Change for the Better

“Digital mental health therapeutics are no longer just apps that you download from an app store. There’s a lot going on behind the scenes, with increasingly more rigorous investigation in terms of treatment efficacy and safety profile,” Dr. Chan explained.

For example, the Digital Medicine Society ( is working overtime to define digital heath technologies and organize that bowl of alphabet soup Dr. Chad referred to.

  • Digital Health, which requires no clinical evidence, is defined as general wellness products with low risks and includes technologies, platforms, and systems that engage consumers for lifestyle, wellness, and health-related purposes. Examples are meditation apps, such as Calm and Headspace.
  • Digital Medicine, which does require clinical evidence, involves Software as a medical device (SaMD), meaning that the software itself is the device, and Software in a medical device (SiMD), referring to software that supports another medical device that measures and/or intervenes in the service of human health.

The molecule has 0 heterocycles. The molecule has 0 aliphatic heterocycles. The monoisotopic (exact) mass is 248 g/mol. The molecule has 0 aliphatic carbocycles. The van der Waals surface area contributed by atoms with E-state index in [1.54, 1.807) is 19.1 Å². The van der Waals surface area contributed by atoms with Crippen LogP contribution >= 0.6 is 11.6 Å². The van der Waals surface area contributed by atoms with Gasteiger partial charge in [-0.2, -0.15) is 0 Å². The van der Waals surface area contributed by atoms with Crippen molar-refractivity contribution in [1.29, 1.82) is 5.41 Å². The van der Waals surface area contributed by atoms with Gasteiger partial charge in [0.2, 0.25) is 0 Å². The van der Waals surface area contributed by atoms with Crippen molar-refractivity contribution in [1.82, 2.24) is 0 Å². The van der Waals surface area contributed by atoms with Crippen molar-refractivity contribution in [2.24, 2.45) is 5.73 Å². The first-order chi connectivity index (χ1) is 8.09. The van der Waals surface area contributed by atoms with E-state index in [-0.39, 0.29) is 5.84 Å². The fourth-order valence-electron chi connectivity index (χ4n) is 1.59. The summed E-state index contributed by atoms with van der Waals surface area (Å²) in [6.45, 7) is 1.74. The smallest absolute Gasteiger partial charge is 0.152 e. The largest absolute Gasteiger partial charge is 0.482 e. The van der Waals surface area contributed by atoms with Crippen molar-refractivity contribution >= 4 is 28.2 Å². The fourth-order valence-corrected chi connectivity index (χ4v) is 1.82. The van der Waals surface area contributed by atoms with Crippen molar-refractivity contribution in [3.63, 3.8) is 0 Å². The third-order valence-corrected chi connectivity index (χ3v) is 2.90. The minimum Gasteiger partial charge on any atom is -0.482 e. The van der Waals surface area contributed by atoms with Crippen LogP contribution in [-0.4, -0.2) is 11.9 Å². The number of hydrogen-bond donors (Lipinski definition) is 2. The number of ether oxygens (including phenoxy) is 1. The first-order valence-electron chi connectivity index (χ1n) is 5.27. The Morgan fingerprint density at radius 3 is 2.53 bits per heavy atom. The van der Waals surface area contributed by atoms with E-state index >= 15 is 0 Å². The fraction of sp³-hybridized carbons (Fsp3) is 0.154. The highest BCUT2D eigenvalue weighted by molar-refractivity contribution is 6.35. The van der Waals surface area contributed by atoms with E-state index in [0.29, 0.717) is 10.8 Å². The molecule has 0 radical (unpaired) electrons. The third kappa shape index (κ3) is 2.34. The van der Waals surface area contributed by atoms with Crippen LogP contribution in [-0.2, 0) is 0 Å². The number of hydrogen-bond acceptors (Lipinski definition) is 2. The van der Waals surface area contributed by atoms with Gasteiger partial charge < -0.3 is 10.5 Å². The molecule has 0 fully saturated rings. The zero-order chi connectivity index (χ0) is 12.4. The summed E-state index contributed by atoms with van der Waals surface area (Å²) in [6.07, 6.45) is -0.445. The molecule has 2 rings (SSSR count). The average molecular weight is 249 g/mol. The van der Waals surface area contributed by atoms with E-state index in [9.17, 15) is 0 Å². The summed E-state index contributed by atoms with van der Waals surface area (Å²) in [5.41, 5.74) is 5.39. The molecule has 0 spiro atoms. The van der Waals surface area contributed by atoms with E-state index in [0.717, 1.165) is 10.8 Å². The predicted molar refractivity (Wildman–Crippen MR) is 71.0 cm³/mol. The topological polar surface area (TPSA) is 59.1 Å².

• Digital Therapeutics, which require both clinical evidence and supporting real-world outcome data, are regulated SaMD or SiMD products that deliver evidence-based therapeutic interventions to prevent, manage, or treat a medical disorder or disease.

Different terms are also evolving to describe digital applications specific to mental health—although the separation between acronyms remains murky. Here’s what’s out there so far:

  • DMHI, or digital mental health interventions
  • DMHT, or digital mental health treatments
  • DMH, or digital mental health

Evaluating the Possibilities

Several respected groups are working overtime to create evaluation processes for the burgeoning field of digital mental health treatments.

The American Psychiatric Association (APA), along with colleagues in social work, psychology, and nursing, is focused on finding ways to critically assess mental health apps. Appraisals look at who created the app, how much it costs, privacy policies, and risk factors. In addition, the APA team will discern if app-proclaimed benefits are true.  

The problem, Dr. Chan explained, is that it takes a long time to run an app through traditional Food and Drug Administration (FDA) development processes. So, over the past few years, the FDA has been exploring ways to certify digital health apps with greater speed—but without forfeiting efficacy and efficiency.